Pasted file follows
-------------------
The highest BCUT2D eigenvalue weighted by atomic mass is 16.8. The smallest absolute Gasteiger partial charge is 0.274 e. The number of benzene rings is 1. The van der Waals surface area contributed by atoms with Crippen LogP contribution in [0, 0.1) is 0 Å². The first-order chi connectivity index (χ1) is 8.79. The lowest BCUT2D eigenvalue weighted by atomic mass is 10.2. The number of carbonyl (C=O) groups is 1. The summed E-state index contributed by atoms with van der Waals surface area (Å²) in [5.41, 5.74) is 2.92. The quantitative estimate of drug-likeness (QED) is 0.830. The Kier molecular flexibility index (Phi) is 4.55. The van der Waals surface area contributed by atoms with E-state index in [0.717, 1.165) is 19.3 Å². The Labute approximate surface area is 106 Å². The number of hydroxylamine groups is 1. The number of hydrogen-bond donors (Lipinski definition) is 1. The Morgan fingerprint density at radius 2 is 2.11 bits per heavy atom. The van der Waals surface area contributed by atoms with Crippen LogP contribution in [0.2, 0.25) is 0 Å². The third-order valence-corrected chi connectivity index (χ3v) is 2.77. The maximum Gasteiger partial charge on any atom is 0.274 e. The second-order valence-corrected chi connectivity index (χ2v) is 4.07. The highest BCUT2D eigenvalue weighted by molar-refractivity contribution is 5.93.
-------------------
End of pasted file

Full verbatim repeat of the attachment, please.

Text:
The highest BCUT2D eigenvalue weighted by atomic mass is 16.8. The smallest absolute Gasteiger partial charge is 0.274 e. The number of benzene rings is 1. The van der Waals surface area contributed by atoms with Crippen LogP contribution in [0, 0.1) is 0 Å². The first-order chi connectivity index (χ1) is 8.79. The lowest BCUT2D eigenvalue weighted by atomic mass is 10.2. The number of carbonyl (C=O) groups is 1. The summed E-state index contributed by atoms with van der Waals surface area (Å²) in [5.41, 5.74) is 2.92. The quantitative estimate of drug-likeness (QED) is 0.830. The Kier molecular flexibility index (Phi) is 4.55. The van der Waals surface area contributed by atoms with E-state index in [0.717, 1.165) is 19.3 Å². The Labute approximate surface area is 106 Å². The number of hydroxylamine groups is 1. The number of hydrogen-bond donors (Lipinski definition) is 1. The Morgan fingerprint density at radius 2 is 2.11 bits per heavy atom. The van der Waals surface area contributed by atoms with Crippen LogP contribution in [0.2, 0.25) is 0 Å². The third-order valence-corrected chi connectivity index (χ3v) is 2.77. The maximum Gasteiger partial charge on any atom is 0.274 e. The second-order valence-corrected chi connectivity index (χ2v) is 4.07. The highest BCUT2D eigenvalue weighted by molar-refractivity contribution is 5.93.